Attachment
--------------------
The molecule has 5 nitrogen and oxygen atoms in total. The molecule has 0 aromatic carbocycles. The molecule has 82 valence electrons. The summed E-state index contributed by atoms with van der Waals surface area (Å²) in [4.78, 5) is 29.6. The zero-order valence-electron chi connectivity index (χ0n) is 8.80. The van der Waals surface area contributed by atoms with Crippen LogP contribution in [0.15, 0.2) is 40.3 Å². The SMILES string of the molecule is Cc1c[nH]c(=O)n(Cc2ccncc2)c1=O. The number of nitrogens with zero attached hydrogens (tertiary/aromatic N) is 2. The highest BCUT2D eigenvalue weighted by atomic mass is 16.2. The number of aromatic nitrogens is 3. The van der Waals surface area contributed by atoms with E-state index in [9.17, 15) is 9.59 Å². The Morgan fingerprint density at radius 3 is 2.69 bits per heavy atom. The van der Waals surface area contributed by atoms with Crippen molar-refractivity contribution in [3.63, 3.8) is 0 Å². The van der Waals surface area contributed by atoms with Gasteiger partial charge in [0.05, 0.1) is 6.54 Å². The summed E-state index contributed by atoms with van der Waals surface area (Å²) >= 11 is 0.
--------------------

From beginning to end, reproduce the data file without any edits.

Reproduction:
The molecule has 5 nitrogen and oxygen atoms in total. The molecule has 0 aromatic carbocycles. The molecule has 82 valence electrons. The summed E-state index contributed by atoms with van der Waals surface area (Å²) in [4.78, 5) is 29.6. The zero-order valence-electron chi connectivity index (χ0n) is 8.80. The van der Waals surface area contributed by atoms with Crippen LogP contribution in [0.15, 0.2) is 40.3 Å². The SMILES string of the molecule is Cc1c[nH]c(=O)n(Cc2ccncc2)c1=O. The number of nitrogens with zero attached hydrogens (tertiary/aromatic N) is 2. The highest BCUT2D eigenvalue weighted by atomic mass is 16.2. The number of aromatic nitrogens is 3. The van der Waals surface area contributed by atoms with E-state index in [9.17, 15) is 9.59 Å². The Morgan fingerprint density at radius 3 is 2.69 bits per heavy atom. The van der Waals surface area contributed by atoms with Crippen molar-refractivity contribution in [3.63, 3.8) is 0 Å². The van der Waals surface area contributed by atoms with Gasteiger partial charge in [0.05, 0.1) is 6.54 Å². The summed E-state index contributed by atoms with van der Waals surface area (Å²) >= 11 is 0.